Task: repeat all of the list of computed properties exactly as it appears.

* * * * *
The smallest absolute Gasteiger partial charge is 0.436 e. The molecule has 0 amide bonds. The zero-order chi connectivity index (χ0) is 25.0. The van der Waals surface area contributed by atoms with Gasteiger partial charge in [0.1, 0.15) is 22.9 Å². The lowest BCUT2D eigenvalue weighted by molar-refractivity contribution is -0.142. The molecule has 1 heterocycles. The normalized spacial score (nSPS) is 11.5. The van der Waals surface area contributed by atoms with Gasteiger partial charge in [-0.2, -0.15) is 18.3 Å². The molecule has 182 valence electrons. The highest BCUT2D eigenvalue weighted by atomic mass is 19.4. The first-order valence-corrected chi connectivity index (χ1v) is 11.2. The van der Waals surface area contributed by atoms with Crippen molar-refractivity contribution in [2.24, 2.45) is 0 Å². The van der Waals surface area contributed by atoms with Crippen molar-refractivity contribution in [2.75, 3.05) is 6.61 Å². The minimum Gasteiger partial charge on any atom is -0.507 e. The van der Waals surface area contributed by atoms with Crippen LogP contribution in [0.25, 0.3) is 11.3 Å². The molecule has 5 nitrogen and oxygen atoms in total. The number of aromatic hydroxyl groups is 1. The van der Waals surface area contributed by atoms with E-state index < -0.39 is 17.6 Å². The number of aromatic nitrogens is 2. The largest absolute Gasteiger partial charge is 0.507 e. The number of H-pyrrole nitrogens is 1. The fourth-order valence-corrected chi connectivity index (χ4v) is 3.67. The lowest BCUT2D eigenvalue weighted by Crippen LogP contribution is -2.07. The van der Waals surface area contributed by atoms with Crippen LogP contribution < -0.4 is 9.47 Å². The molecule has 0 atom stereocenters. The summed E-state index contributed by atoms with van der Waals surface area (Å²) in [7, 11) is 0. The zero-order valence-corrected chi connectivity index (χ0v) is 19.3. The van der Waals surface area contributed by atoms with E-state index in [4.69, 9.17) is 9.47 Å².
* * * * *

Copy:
The smallest absolute Gasteiger partial charge is 0.436 e. The molecule has 0 amide bonds. The zero-order chi connectivity index (χ0) is 25.0. The van der Waals surface area contributed by atoms with Gasteiger partial charge in [0.1, 0.15) is 22.9 Å². The lowest BCUT2D eigenvalue weighted by molar-refractivity contribution is -0.142. The molecule has 1 heterocycles. The normalized spacial score (nSPS) is 11.5. The van der Waals surface area contributed by atoms with Gasteiger partial charge in [-0.2, -0.15) is 18.3 Å². The molecule has 182 valence electrons. The highest BCUT2D eigenvalue weighted by atomic mass is 19.4. The first-order valence-corrected chi connectivity index (χ1v) is 11.2. The van der Waals surface area contributed by atoms with Crippen molar-refractivity contribution in [2.24, 2.45) is 0 Å². The van der Waals surface area contributed by atoms with Crippen molar-refractivity contribution in [2.75, 3.05) is 6.61 Å². The minimum Gasteiger partial charge on any atom is -0.507 e. The van der Waals surface area contributed by atoms with Crippen LogP contribution in [0.25, 0.3) is 11.3 Å². The molecule has 5 nitrogen and oxygen atoms in total. The number of aromatic hydroxyl groups is 1. The van der Waals surface area contributed by atoms with E-state index < -0.39 is 17.6 Å². The number of aromatic nitrogens is 2. The largest absolute Gasteiger partial charge is 0.507 e. The number of H-pyrrole nitrogens is 1. The fourth-order valence-corrected chi connectivity index (χ4v) is 3.67. The lowest BCUT2D eigenvalue weighted by Crippen LogP contribution is -2.07. The van der Waals surface area contributed by atoms with Crippen LogP contribution < -0.4 is 9.47 Å². The molecule has 0 atom stereocenters. The summed E-state index contributed by atoms with van der Waals surface area (Å²) in [7, 11) is 0. The zero-order valence-corrected chi connectivity index (χ0v) is 19.3. The van der Waals surface area contributed by atoms with E-state index in [4.69, 9.17) is 9.47 Å².